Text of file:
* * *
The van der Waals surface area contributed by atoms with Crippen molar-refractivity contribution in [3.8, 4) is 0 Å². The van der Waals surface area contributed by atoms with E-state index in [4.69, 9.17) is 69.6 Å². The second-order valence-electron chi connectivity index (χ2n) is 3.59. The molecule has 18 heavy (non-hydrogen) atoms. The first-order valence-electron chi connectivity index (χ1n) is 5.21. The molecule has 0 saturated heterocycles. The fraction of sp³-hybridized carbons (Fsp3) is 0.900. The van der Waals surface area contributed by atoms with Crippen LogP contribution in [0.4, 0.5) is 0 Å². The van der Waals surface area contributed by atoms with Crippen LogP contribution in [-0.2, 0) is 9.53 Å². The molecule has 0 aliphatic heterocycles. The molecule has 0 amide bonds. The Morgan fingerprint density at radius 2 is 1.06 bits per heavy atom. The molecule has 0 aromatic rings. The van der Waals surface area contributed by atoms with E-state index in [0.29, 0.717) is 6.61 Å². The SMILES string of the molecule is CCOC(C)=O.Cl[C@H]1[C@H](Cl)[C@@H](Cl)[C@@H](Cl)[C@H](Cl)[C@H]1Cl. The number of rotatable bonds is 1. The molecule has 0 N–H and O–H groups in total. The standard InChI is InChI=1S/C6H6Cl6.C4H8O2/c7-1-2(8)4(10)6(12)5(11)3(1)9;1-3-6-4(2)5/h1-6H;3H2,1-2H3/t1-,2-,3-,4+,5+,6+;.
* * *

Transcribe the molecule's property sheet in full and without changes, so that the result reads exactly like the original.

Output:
The van der Waals surface area contributed by atoms with Crippen molar-refractivity contribution in [3.8, 4) is 0 Å². The van der Waals surface area contributed by atoms with E-state index in [4.69, 9.17) is 69.6 Å². The second-order valence-electron chi connectivity index (χ2n) is 3.59. The molecule has 18 heavy (non-hydrogen) atoms. The first-order valence-electron chi connectivity index (χ1n) is 5.21. The molecule has 0 saturated heterocycles. The fraction of sp³-hybridized carbons (Fsp3) is 0.900. The van der Waals surface area contributed by atoms with Crippen LogP contribution in [0.4, 0.5) is 0 Å². The van der Waals surface area contributed by atoms with Crippen LogP contribution in [-0.2, 0) is 9.53 Å². The molecule has 0 aliphatic heterocycles. The molecule has 0 amide bonds. The Morgan fingerprint density at radius 2 is 1.06 bits per heavy atom. The molecule has 0 aromatic rings. The van der Waals surface area contributed by atoms with E-state index in [0.29, 0.717) is 6.61 Å². The SMILES string of the molecule is CCOC(C)=O.Cl[C@H]1[C@H](Cl)[C@@H](Cl)[C@@H](Cl)[C@H](Cl)[C@H]1Cl. The number of rotatable bonds is 1. The molecule has 0 N–H and O–H groups in total. The standard InChI is InChI=1S/C6H6Cl6.C4H8O2/c7-1-2(8)4(10)6(12)5(11)3(1)9;1-3-6-4(2)5/h1-6H;3H2,1-2H3/t1-,2-,3-,4+,5+,6+;.